In a group discussion last week, a few people expressed concern about the rise of violent acts and hatred in the world. We talked but did not find solutions.

Later, I thought about the billions of people of faith who espouse love and peace as central parts of their beliefs. I decided to try to back this thought with research.

According to the Pew Research Center, 84% of the world’s population has a religious affiliation. It cites these worldwide numbers: Christianity, 2.1 billion; Islam,1.3 billion; Hinduism, 900 million; Buddhism, 376 million.

These are just a few of the estimated 4,200 religions in the world.

Could this many religious people solve some of the world’s problems? Of course, these faithful people would have to believe that peace and love are important enough to seek ways to reduce acts of hatred and violence. Then I thought about a few major religions that would be motivated to promote peaceful means. I selected a few religions that supported two concepts: the golden rule and love of neighbors and enemies.

The Christian golden rule is written in Matthew 7:12” “So in everything, do to others what you would have them do to you, for this sums up the Law and the Prophets.”

According to several sources, this message became known as the golden rule when the Roman Emperor Severus wrote it on his wall in gold. He also used it to promote peace by public displays of the message. The message encourages Christians to treat others with kindness and fairness.

The golden rule has definitely been scrutinized, and some critics suggest that it would be a better approach to treat others as they wish to be treated. This point can be debated in another column.

A brief overview of the history of the golden rule will reveal its usage in many cultures and time periods. It has been used not only as a religious guide but as a philosophical and ethical guide about reciprocity. The golden rule message was expressed as early as 2400 B.C. in an ancient Egyptian proverb and can be read in the ancient Indian epic poem Mahabharata.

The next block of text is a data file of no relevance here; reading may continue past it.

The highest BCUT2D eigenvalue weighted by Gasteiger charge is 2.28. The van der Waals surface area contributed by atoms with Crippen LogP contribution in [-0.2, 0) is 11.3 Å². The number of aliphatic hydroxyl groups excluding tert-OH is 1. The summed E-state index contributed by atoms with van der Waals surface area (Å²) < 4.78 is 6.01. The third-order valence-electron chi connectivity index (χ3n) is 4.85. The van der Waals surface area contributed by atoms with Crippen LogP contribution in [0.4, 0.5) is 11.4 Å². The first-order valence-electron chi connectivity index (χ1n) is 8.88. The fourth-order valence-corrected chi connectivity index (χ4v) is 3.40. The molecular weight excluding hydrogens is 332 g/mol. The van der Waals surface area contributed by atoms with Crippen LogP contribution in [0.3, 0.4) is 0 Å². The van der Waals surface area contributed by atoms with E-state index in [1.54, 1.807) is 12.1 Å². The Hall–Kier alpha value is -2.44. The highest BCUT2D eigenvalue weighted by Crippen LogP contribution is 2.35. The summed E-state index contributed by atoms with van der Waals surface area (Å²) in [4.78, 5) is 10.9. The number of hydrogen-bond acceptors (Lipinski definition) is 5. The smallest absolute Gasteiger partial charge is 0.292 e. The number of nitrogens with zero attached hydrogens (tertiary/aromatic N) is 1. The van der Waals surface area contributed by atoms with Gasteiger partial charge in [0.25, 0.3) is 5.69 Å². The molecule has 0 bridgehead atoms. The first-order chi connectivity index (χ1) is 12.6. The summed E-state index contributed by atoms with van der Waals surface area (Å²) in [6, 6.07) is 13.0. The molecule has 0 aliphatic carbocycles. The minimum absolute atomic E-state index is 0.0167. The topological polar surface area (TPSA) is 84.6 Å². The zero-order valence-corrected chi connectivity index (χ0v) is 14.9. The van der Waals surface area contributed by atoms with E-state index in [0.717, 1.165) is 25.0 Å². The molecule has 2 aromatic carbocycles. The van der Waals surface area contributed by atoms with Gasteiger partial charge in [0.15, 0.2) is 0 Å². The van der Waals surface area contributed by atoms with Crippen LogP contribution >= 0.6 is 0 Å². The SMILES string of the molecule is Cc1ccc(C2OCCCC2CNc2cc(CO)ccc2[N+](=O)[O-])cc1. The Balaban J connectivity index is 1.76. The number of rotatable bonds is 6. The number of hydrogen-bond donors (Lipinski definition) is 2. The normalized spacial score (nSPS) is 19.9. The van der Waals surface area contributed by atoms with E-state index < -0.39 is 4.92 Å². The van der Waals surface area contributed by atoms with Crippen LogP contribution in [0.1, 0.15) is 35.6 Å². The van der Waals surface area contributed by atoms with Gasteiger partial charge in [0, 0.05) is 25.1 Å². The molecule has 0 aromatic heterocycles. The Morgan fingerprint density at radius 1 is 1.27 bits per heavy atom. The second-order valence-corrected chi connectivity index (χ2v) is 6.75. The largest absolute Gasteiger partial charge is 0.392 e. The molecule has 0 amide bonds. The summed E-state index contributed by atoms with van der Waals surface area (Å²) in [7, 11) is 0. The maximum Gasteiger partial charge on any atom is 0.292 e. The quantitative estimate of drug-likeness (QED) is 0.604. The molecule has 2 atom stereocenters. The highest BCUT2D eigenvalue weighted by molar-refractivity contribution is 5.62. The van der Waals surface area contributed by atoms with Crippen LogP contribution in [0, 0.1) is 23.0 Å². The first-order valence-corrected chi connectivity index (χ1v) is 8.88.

Judaism expressed its message in the Talmud: “What is hateful to you, do not do to your fellowmen.”

Buddha’s teachings said, “Hurt not others in ways that you would find hurtful.”

According to “The Analects,” an ancient compilation of the sayings of Confucius, the Chinese philosopher wrote, “Do not do unto others what you would not want others to do unto you!”

Greek and Roman philosophers and writers wrote their versions of the golden rule in their eras.

In Islamic writings, the concept of reciprocity was expressed in the following lines, “None of you believes until he wishes for his brother what he wishes for himself” and “Be just as you would love to have justice.”

The necessary companion to the golden rule is the message of “love thy neighbor and your enemies as yourself.” Quite frankly, loving neighbors and enemies is not natural for many people. Human tendency is to distrust those who are different, but Scripture guides the faithful. This message can be found in ancient cultures similar to the Greek concept of the sacred law of hospitality. Biblical support can be found in many passages. Leviticus 19:18 says, “Thou shalt not avenge, nor bear any grudge against the children of thy people, but thou shalt love thy neighbor as thyself: I am the Lord.” Jesus said that the first commandment was to love God. He then said in Mark 12:31, “And the second is, thou shalt love thy neighbor as thyself. There is none other commandment greater than these.”

Sacred texts of many religions support peace and love. Religious beliefs provide the motivation to act, but a unified will is necessary to find peaceful ways to replace violence and hatred.

Individuals can make personal commitments to follow their religious beliefs, and they can vote for others who have the power to control hate and violence. Perhaps, a group of faithful people can agree to honor beliefs by keeping their living spaces free from hatred and violence. Small workable steps taken by billions of people can cover vast areas. I am determined to remain hopeful.

Historical information and interesting discussions can be found on Golden Rule and Religions and the Internet Encyclopedia of Philosophy sites.

“One who is going to take a stick to pinch a baby bird should first try it on himself to feel how it hurts.”

— Yoruba proverb

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Earl Crow’s column is published Saturdays in the Winston-Salem Journal. Email him at ecrow1@triad.rr.com.

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